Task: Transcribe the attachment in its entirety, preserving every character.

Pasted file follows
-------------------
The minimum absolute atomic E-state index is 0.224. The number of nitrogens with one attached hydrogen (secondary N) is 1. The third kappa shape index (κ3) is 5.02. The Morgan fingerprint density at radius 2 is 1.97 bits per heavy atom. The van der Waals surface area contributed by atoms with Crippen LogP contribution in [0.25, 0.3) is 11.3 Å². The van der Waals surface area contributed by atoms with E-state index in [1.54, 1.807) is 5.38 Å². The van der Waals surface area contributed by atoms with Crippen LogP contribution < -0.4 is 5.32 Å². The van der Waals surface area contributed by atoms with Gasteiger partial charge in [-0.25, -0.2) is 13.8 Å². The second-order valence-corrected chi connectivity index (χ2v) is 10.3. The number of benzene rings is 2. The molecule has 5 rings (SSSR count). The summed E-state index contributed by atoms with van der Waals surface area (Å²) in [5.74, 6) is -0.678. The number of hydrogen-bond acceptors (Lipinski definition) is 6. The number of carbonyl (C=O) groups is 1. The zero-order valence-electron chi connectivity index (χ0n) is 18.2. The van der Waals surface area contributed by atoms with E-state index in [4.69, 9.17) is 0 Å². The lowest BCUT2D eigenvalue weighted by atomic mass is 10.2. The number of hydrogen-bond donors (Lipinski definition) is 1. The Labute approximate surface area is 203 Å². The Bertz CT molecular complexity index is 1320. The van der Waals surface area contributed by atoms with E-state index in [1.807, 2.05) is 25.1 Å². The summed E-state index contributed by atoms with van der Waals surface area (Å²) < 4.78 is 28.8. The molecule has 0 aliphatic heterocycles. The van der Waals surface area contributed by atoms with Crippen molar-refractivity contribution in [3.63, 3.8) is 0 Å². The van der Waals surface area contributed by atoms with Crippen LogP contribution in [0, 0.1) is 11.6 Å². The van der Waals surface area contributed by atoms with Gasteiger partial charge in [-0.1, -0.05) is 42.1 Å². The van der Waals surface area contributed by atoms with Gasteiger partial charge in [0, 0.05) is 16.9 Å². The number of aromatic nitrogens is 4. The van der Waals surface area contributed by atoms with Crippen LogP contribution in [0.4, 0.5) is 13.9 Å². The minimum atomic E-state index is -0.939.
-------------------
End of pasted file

The minimum absolute atomic E-state index is 0.224. The number of nitrogens with one attached hydrogen (secondary N) is 1. The third kappa shape index (κ3) is 5.02. The Morgan fingerprint density at radius 2 is 1.97 bits per heavy atom. The van der Waals surface area contributed by atoms with Crippen LogP contribution in [0.25, 0.3) is 11.3 Å². The van der Waals surface area contributed by atoms with E-state index in [1.54, 1.807) is 5.38 Å². The van der Waals surface area contributed by atoms with Crippen LogP contribution < -0.4 is 5.32 Å². The van der Waals surface area contributed by atoms with Gasteiger partial charge in [-0.25, -0.2) is 13.8 Å². The second-order valence-corrected chi connectivity index (χ2v) is 10.3. The number of benzene rings is 2. The molecule has 5 rings (SSSR count). The summed E-state index contributed by atoms with van der Waals surface area (Å²) in [5.74, 6) is -0.678. The number of hydrogen-bond acceptors (Lipinski definition) is 6. The number of carbonyl (C=O) groups is 1. The zero-order valence-electron chi connectivity index (χ0n) is 18.2. The van der Waals surface area contributed by atoms with E-state index in [4.69, 9.17) is 0 Å². The lowest BCUT2D eigenvalue weighted by atomic mass is 10.2. The number of hydrogen-bond donors (Lipinski definition) is 1. The Labute approximate surface area is 203 Å². The Bertz CT molecular complexity index is 1320. The van der Waals surface area contributed by atoms with E-state index in [1.807, 2.05) is 25.1 Å². The summed E-state index contributed by atoms with van der Waals surface area (Å²) < 4.78 is 28.8. The molecule has 0 aliphatic heterocycles. The van der Waals surface area contributed by atoms with Crippen molar-refractivity contribution in [3.63, 3.8) is 0 Å². The van der Waals surface area contributed by atoms with Crippen LogP contribution in [0, 0.1) is 11.6 Å². The van der Waals surface area contributed by atoms with Gasteiger partial charge in [-0.1, -0.05) is 42.1 Å². The van der Waals surface area contributed by atoms with Gasteiger partial charge in [0, 0.05) is 16.9 Å². The number of aromatic nitrogens is 4. The van der Waals surface area contributed by atoms with Crippen LogP contribution in [0.4, 0.5) is 13.9 Å². The minimum atomic E-state index is -0.939.